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Default Re: 1999 Transmission/Differential Failure - EXPENSIVE

>>>>>I had the transmission filter replaced and new automatic
transmission fluid
just a couple of months prior to the failure>>>>>

What has usually happened when a diff failure occurs shortly after
servicing a A140E transaxle is that the jiffy-mechanic drained the diff
at its drain plug but did not fill it through its exclusive fill plug.
Its very unlikely that your failure occured due to simply "not changing
the diff fluid".

The fluid that comes out of these diffs (1.3 Quarts Dextron III) is
usually fairly clean / red as it doesn't get overheated or mixed with
friction material like the fluid in the trans housing. Therefore if it
was left intact, you would probably never have a problem for a REALLY
long time.

This is all to common practice and you may consider a small claims
dispute with the shop if you are sure this is the cause. It is
probably going to be difficult to prove, but it would help if you have
a complete service history papertrail and you never service the car
yourself. Also if you've always used the same shop you have the
leverage of taking your business elsewhere, and loyal service could be
a plus in court.

>>>>>After the problem, I checked

the automatic transmission dipstick, cold, and the level was actually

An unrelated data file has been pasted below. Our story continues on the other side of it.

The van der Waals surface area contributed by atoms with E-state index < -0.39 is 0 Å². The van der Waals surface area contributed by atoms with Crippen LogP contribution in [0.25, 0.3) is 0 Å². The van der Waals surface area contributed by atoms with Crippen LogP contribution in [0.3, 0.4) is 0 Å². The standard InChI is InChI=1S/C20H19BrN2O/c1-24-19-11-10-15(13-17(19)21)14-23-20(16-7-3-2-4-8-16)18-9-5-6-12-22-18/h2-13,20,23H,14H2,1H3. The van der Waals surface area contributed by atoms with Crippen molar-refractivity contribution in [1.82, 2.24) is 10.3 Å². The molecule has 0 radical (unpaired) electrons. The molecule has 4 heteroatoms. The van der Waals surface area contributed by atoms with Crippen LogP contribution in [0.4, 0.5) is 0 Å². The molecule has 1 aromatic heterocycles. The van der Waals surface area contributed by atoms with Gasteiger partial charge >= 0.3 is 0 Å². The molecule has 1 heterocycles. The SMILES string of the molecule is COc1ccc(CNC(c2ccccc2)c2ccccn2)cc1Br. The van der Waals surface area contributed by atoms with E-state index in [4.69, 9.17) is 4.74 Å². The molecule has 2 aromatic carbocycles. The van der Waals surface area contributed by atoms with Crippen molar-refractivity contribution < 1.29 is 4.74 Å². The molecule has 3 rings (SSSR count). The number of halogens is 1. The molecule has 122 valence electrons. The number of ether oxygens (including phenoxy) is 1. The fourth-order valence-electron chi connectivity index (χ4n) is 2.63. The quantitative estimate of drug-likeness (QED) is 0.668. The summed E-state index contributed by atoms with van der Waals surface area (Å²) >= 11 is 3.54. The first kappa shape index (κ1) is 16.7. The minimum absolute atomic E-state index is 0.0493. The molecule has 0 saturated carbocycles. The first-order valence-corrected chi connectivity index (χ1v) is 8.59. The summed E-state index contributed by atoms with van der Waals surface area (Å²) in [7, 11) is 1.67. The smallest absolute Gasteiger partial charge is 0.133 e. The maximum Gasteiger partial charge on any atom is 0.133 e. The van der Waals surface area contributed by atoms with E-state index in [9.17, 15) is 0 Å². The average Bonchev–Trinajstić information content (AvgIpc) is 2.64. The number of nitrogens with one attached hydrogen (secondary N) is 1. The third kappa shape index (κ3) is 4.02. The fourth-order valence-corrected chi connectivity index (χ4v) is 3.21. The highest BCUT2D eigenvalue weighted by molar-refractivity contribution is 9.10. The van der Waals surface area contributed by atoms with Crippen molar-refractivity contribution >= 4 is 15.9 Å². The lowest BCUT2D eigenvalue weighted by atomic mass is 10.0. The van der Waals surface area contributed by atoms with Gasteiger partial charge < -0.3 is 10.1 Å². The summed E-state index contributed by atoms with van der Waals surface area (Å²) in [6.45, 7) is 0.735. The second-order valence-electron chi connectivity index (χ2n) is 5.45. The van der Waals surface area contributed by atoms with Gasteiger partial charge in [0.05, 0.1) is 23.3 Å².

above
the 'Hot' marking. It was also darker than expected because the grease
was
in with the fluid.>>>>>>

I hope you checked it with the engine running, right?
The dark fluid is due both to trans temperature and to black friction
material swimming in the fluid. Unless you drain and fill the unit
several times (2.5 Quarts Dextron III with pan removal) or use a
flushing machine it will still look VERY dark if it started out dark.

To sum up, I'm not on a crusade against fellow mechanics, just ones who
don't do their job properly. It's a real common scene with the
venerable 4cyl. Camrys and I get sick every time I see it happen. Good
luck.

Toyota MDT in MO

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Old 19 Dec 2004, 06:39 pm   #8 (permalink)
toyotawiz
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Default Re: Re: 1999 Transmission/Differential Failure - EXPENSIVE

check it running . it sounds like they drained all of the fluid and filled
it from the top but didnt use the fill plug on rear of the diff.

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Old 20 Dec 2004, 07:40 am   #9 (permalink)
RonB
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Default Re: 1999 Transmission/Differential Failure - EXPENSIVE

What happend in my case is a couple of seals failed - one in tatters the